Preparatory fire was intended to weaken enemy positions that were about to be attacked. The intensity of fire was sufficient to destroy communications lines, inflict casualties, and force the defenders to get under deep cover. Prolonged preparatory fire could destroy weaker field works and disrupt barbed wire barriers and minefields. Troops under prolonged artillery fire suffered from reduced morale and longer reaction times. However, a long preparatory barrage sacrificed surprise and often turned the target into a morass through which movement, particularly by vehicles, became very difficult. Preparatory barrages lasting days were not unknown in the First World War, but by the time of the Second World War, most preparatory fire was just long enough to force the defenders into cover and slow their reaction time, after which the attackers attempted to move up before the defenders could recover. This required careful coordination, and many attacks failed, either because the effects of the preparatory fire had worn off by the time the attackers reached the enemy positions, or because the attackers were caught in their own barrage.

Sometimes the attacker would cease fire for a time during a preparatory barrage, knowing the defenders would then assume an infantry attack was imminent and move out of deep cover to man their positions. A second barrage might then catch the defenders in the open and inflict heavy casualties.

Defensive fire was often prearranged and was aimed at the staging areas from which an enemy attack was being organized. Because attacking troops had to mass and break cover to carry out the attack, well-timed defensive fire could be devastating and stop an attack cold. American artillery saved many an American position faced with a Japanese infantry charge, as at Bloody Ridge at Guadalcanal or on Saipan. In the latter case, the artillery fired directly on massed enemy troops at point blank range before the attack was broken up. Defensive fire directed against enemy assembly areas was known as counterpreparation fire and was effective at Guadalcanal and Bougainville. In March 1944, artillery at Bougainville successfully interdicted reinforcements and permitted destruction of the first Japanese echelon, which was hit in its assembly areas by a counterpreparation concentration of 14,882 rounds.

Counterbattery fire was directed against enemy artillery positions. Many of the battles of the Second World War opened with an artillery duel in which each side's artillery sought out the enemy guns for destruction. However, artillery batteries proved to be difficult targets and the artillery duel was usually indecisive. Often the most that was expected was that the counterbattery fire would "fix" the enemy artillery, hindering its movement and resupply.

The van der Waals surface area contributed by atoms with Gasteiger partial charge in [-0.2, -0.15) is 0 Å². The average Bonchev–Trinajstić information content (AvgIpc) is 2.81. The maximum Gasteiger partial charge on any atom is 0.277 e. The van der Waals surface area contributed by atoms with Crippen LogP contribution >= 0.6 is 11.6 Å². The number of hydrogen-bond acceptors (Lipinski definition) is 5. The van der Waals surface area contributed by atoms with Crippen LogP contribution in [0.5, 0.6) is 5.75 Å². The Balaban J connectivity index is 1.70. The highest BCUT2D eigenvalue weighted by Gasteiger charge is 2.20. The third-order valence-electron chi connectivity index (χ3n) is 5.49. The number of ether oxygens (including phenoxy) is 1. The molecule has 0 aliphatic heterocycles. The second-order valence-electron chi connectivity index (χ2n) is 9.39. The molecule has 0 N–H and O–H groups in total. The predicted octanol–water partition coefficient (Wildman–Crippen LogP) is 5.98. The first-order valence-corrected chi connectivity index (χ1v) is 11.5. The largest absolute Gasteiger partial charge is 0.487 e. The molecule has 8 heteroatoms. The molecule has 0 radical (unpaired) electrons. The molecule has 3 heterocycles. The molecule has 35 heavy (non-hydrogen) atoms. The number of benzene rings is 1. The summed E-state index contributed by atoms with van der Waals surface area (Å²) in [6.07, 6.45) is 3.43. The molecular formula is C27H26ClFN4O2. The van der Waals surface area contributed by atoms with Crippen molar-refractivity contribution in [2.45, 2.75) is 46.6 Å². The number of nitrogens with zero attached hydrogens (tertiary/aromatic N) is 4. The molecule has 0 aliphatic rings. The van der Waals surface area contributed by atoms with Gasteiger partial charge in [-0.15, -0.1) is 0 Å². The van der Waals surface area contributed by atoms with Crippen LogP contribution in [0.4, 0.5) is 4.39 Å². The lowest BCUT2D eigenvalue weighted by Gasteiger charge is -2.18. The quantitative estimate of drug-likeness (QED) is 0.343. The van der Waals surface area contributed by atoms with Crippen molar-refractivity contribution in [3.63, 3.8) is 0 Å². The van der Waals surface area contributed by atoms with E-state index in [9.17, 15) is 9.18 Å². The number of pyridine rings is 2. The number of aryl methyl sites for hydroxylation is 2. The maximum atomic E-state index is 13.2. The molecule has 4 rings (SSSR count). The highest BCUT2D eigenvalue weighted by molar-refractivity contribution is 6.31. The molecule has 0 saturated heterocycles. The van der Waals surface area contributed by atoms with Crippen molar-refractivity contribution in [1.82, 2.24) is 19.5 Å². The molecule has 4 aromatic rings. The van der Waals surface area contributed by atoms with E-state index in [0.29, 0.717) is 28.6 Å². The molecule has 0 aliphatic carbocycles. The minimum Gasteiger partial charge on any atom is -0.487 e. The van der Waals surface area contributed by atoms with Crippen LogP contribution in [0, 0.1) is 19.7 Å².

Counterbattery fire was particularly challenging in the Pacific because of the natural cover over much of the terrain. Air reconnaissance or infantry patrols occasionally pinpointed a battery, but much counterbattery fire was harassing fire directed at the sound or flash of the enemy guns. Nevertheless, Allied counterbattery fire became so effective towards the end of the war that the Japanese began parceling out their artillery in concealed positions in the front line, where it presented less of a target. This tendency reached its climax at Okinawa, where heavy guns were sited in mutually supporting positions deeply entrenched in the same coral ridges where most of the Japanese infantry were deployed. The Americans responded by using sound-ranging and flash-spotting equipment and spotter aircraft to pinpoint Japanese guns, then coordinating massive counterbattery fire at the corps level. At one time the artillery of an entire corps was directed against just two Japanese guns.

By the end of the war, the Allies had learned that counterbattery fire was best massed from the corps level. The British made the further innovation of assigning a countermortar officer to each division, prompted by the superb German mortars. The Japanese were also fond of mortars and this command structure would have been equally valuable in the Pacific.

A specialized form of counterbattery fire is counterflack fire, which is directed against antiaircraft defenses. This is possible only when there are friendly ground forces close enough to the operational area of friendly aircraft for the enemy antiaircraft defenses to be in range of artillery. In the Pacific, counterflack fire was most commonly used to protect spotter aircraft operating just beyond the front line.